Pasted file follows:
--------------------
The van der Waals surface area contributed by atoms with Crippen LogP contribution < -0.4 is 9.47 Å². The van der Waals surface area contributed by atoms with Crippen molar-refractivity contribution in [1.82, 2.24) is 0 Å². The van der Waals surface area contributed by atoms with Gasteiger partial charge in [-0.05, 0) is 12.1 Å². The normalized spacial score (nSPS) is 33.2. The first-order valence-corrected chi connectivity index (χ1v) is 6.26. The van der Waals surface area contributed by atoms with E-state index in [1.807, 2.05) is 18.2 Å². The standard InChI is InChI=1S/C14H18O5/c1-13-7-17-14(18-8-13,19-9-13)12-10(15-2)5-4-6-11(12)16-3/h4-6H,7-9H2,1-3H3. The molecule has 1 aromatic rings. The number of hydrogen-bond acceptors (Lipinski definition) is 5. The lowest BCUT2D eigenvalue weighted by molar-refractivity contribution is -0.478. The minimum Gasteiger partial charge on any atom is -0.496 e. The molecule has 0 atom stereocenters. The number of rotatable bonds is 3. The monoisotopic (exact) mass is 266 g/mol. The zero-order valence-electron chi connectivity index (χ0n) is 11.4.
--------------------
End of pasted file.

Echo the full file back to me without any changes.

The van der Waals surface area contributed by atoms with Crippen LogP contribution < -0.4 is 9.47 Å². The van der Waals surface area contributed by atoms with Crippen molar-refractivity contribution in [1.82, 2.24) is 0 Å². The van der Waals surface area contributed by atoms with Gasteiger partial charge in [-0.05, 0) is 12.1 Å². The normalized spacial score (nSPS) is 33.2. The first-order valence-corrected chi connectivity index (χ1v) is 6.26. The van der Waals surface area contributed by atoms with E-state index in [1.807, 2.05) is 18.2 Å². The standard InChI is InChI=1S/C14H18O5/c1-13-7-17-14(18-8-13,19-9-13)12-10(15-2)5-4-6-11(12)16-3/h4-6H,7-9H2,1-3H3. The molecule has 1 aromatic rings. The number of hydrogen-bond acceptors (Lipinski definition) is 5. The lowest BCUT2D eigenvalue weighted by molar-refractivity contribution is -0.478. The minimum Gasteiger partial charge on any atom is -0.496 e. The molecule has 0 atom stereocenters. The number of rotatable bonds is 3. The monoisotopic (exact) mass is 266 g/mol. The zero-order valence-electron chi connectivity index (χ0n) is 11.4.